Comment Review of Reviews (Score 1) 135 135

One person's Schindler's List is another person's Bad Taste. Like reading wine scores, you'll find there are particular reviewers that you agree with and those you don't. When looking at reviews of games you've enjoyed, find the reviewers that agree with you in terms of both score and analysis. Fall back on those gamers for reviews. It's not always possible -- many gaming sites have different people review games, there is staff turnover, etc.

The score will give you a general idea of whether the game is rubbish or not. Scores of 5 or below generally mean it has bugs or serious gameplay issues, regardless of whether it's fun. Scores of 9 and above mean that the reviewer truly believes it's a great game for its genre. Scores between 5 and 9 are subjective and worth reading the analysis.

But you know, it's all subjective. I loved the Dragon Age games -- but's just too much right now despite the rave reviews. Meh. Shadow of Mordor was the right game for me at the time.

Comment Education and New vs Old (Score 2) 191 191

Two things:

1) Many educational institutions already pay yearly for Microsoft products through their Microsoft Consolidated Campus Agreement. While the OSes are generally purchased along with new computers, the upgrades are rolled into the "Desktop Core" package -- so we go and buy a hundred computers with Windows 7 Home (or whatever the cheapest one is outside of Win7 Basic), then we can upgrade them to Windows 8.1 Enterprise for "free" (or Win 7 Enterprise)...and eventually Windows 10 assuming hardware specs out well enough. It isn't cheap -- somewhere around $35/person (there's a nice equation) and that gets upgrades to Windows, new Office, and a few other things. And installs can go anywhere once you've completed the equation -- you might have 200 people in your department, but 500 computers -- and you can install on all 500 computers.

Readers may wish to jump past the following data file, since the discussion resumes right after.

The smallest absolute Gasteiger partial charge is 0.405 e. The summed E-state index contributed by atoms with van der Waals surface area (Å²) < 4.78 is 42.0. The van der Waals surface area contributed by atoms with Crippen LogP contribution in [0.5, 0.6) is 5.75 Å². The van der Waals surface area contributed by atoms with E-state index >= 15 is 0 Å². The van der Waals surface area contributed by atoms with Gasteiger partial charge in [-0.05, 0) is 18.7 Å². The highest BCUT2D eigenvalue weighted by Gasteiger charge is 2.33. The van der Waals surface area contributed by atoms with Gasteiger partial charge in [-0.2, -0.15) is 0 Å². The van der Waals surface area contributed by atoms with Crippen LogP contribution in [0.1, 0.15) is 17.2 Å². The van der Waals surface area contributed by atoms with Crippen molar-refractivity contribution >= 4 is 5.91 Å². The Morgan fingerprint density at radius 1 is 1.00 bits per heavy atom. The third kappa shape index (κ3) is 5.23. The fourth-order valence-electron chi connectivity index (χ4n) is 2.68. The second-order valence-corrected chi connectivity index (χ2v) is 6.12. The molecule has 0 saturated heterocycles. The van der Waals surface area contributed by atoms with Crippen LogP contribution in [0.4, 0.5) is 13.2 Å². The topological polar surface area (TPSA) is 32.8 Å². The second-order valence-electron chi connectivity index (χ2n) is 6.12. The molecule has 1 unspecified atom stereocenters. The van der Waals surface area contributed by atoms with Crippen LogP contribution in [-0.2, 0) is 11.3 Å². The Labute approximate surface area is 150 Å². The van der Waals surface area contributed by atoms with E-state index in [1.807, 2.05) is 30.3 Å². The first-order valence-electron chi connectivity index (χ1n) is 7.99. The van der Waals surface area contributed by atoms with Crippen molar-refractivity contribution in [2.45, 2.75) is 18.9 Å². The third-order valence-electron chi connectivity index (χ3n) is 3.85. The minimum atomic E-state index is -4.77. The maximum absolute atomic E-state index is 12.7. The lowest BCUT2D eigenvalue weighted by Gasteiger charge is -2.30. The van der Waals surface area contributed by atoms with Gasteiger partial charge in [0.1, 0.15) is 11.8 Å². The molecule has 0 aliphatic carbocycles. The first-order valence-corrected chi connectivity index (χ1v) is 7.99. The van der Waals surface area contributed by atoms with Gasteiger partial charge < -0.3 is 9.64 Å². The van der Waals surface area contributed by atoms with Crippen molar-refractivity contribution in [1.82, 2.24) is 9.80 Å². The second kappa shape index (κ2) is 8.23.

2) Windows comes wrapped up with the new PC usually, so where pricing hits you is with upgrades, or if you're building your own from components. A subscription model makes good business sense -- steadier revenue. But revenue hasn't really been a Microsoft problem since such a high percentage of computers are licensed with Windows.

Comment Re: More ambiguous cruft (Score 1) 514 514

My experience with scientists, academic professors for example, are that they are geniuses in their field and believe they are geniuses in every other field. Sure, they're all exceptional minds, but it doesn't mean they are informed on any particular topic.

Comment Yes (Score 1) 720 720

You would need to get a little lucky and also have the chance to explain what's changed since your crimes. Find a smaller company where you can talk with someone who won't dismiss you because they have 200 other job candidates without your issue.

But remember that IT work generally revolves around security. And this makes it a job where trust is paramount. Convince an employer that your past was due to youthful exuberance and not a character flaw (you'll want to provide examples of other's trust in you), you will likely do fine.

Comment Re: Who cares... (Score 1) 346 346

I don't mean to undermine your arguments, but what in God's name or otherwise are you talking about? It's like everything you said had this demeanor of factuality when none of it is true. Very Colbert of you. Not sure whether to applaud an epic troll or kick myself for responding at all.

The fancy is indeed no other than a mode of memory emancipated from the order of space and time. -- Samuel Taylor Coleridge